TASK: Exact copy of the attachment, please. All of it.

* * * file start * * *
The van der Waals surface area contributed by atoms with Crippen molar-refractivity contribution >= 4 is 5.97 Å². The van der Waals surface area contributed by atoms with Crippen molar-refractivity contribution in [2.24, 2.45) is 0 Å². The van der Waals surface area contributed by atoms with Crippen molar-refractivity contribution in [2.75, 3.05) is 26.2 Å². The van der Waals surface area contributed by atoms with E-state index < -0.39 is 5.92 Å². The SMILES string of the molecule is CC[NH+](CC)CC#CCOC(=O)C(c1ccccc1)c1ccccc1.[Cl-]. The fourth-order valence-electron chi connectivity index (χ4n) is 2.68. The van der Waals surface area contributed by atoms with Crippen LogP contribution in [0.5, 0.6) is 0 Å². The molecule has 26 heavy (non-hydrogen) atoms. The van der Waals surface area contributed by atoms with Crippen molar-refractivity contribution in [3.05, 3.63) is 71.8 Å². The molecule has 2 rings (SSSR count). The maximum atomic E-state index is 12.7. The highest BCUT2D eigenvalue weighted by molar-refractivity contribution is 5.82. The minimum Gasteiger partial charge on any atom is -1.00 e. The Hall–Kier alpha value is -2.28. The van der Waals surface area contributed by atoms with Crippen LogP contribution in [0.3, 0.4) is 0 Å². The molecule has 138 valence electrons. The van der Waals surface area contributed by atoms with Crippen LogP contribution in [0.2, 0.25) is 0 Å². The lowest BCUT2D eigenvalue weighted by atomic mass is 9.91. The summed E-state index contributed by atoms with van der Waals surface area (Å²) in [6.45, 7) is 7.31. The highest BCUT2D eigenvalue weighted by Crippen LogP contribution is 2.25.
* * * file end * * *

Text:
The van der Waals surface area contributed by atoms with Crippen molar-refractivity contribution >= 4 is 5.97 Å². The van der Waals surface area contributed by atoms with Crippen molar-refractivity contribution in [2.24, 2.45) is 0 Å². The van der Waals surface area contributed by atoms with Crippen molar-refractivity contribution in [2.75, 3.05) is 26.2 Å². The van der Waals surface area contributed by atoms with E-state index < -0.39 is 5.92 Å². The SMILES string of the molecule is CC[NH+](CC)CC#CCOC(=O)C(c1ccccc1)c1ccccc1.[Cl-]. The fourth-order valence-electron chi connectivity index (χ4n) is 2.68. The van der Waals surface area contributed by atoms with Crippen LogP contribution in [0.5, 0.6) is 0 Å². The molecule has 26 heavy (non-hydrogen) atoms. The van der Waals surface area contributed by atoms with Crippen molar-refractivity contribution in [3.05, 3.63) is 71.8 Å². The molecule has 2 rings (SSSR count). The maximum atomic E-state index is 12.7. The highest BCUT2D eigenvalue weighted by molar-refractivity contribution is 5.82. The minimum Gasteiger partial charge on any atom is -1.00 e. The Hall–Kier alpha value is -2.28. The van der Waals surface area contributed by atoms with Crippen LogP contribution in [0.3, 0.4) is 0 Å². The molecule has 138 valence electrons. The van der Waals surface area contributed by atoms with Crippen LogP contribution in [0.2, 0.25) is 0 Å². The lowest BCUT2D eigenvalue weighted by atomic mass is 9.91. The summed E-state index contributed by atoms with van der Waals surface area (Å²) in [6.45, 7) is 7.31. The highest BCUT2D eigenvalue weighted by Crippen LogP contribution is 2.25.